Dopamine is a chemical that plays a vital role in diseases like Parkinson's and depression. But monitoring a person's dopamine levels can be a cumbersome process that involves complicated MRI testing. Now a group of researchers believe they have found a quicker way.
Statistics show that by the year 2020, nearly one million people in the U.S. will have Parkinson's disease. It is a difficult disease to diagnose and monitor.
"Dopamine measurement plays an important role for people suffering from Parkinson's," said Debashis Chanda, Ph.D. Associate Professor at the University of Central Florida.
The latest news from around North Texas.
Too little dopamine has been associated with Parkinson's and depression, but detecting dopamine takes time.
"The traditional methods are very hard for people because we have to send it to laboratories and they have to look at cultures and stuff like that and that takes a lot of time," Biomedical Sciences Undergraduate student, Freya Mehta said.
The results can usually take hours or even days. So Professor Chanda and his team developed the first ever rapid detector for dopamine. It only requires a few drops of blood and it gives results in seconds. Using this chip, plasma is separated from the blood.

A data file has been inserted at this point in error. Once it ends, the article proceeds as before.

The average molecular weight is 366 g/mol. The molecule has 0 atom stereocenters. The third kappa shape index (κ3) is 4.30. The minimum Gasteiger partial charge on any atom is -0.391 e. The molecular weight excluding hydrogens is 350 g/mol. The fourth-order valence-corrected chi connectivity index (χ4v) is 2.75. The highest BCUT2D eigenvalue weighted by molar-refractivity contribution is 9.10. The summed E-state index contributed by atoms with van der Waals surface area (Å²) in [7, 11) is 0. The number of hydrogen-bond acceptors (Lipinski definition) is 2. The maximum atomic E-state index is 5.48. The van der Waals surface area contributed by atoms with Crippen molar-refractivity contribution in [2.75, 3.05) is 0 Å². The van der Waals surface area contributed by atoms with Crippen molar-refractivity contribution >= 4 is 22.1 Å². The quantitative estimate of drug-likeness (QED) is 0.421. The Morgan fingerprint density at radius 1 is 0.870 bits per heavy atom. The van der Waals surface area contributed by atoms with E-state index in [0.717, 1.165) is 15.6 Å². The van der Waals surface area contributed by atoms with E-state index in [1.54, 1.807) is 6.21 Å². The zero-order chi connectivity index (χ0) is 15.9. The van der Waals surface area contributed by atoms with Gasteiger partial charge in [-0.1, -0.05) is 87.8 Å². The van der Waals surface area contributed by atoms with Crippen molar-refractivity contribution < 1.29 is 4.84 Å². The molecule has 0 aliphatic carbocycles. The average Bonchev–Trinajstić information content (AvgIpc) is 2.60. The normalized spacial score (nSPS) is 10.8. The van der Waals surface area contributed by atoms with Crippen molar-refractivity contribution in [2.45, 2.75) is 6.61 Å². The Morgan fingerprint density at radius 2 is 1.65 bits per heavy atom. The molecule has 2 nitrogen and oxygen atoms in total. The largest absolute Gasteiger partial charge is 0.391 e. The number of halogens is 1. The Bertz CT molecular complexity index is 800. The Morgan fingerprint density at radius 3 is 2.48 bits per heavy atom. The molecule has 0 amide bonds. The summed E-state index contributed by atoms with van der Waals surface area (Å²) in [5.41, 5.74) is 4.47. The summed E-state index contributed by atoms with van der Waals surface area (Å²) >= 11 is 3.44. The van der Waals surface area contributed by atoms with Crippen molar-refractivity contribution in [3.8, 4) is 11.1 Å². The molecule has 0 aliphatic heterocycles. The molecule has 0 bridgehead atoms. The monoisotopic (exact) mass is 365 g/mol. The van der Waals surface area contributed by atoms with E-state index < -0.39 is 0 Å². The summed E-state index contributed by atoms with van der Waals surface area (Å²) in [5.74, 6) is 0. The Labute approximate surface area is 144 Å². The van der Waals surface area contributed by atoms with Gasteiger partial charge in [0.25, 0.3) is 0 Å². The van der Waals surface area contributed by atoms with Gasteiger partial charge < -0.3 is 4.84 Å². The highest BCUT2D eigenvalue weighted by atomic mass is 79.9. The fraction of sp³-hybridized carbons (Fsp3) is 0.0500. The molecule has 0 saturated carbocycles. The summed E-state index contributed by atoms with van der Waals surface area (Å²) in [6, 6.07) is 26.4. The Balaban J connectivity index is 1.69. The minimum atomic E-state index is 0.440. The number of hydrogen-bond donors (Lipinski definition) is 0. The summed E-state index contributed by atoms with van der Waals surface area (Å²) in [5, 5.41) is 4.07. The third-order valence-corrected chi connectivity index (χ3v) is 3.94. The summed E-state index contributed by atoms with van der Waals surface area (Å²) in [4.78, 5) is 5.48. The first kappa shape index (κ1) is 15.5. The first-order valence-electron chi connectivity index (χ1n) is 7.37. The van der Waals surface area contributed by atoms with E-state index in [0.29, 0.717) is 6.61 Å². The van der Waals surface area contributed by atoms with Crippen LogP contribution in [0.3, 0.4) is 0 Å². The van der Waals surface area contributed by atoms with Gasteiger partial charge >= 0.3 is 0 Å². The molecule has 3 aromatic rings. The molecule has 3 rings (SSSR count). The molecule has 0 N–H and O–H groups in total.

"And then when the plasma flows through that sodium oxide coated nano structure surface that dopamine selectively binds or gets captured by the surface," said Dr. Chanda.
Using an infrared light, researchers can measure how much dopamine is concentrated in the blood. This method can be very useful in determining whether a medication is effective.
"How do you adjust that person's medication, depends on the dopamine level in the brain," Dr. Chanda explained.
Chanda says this is just the first step in giving people the ability to monitor their own brain activity.
Professor Chanda's research team is also using the same technology to perform experiments to detect for viruses, like the Dengue virus.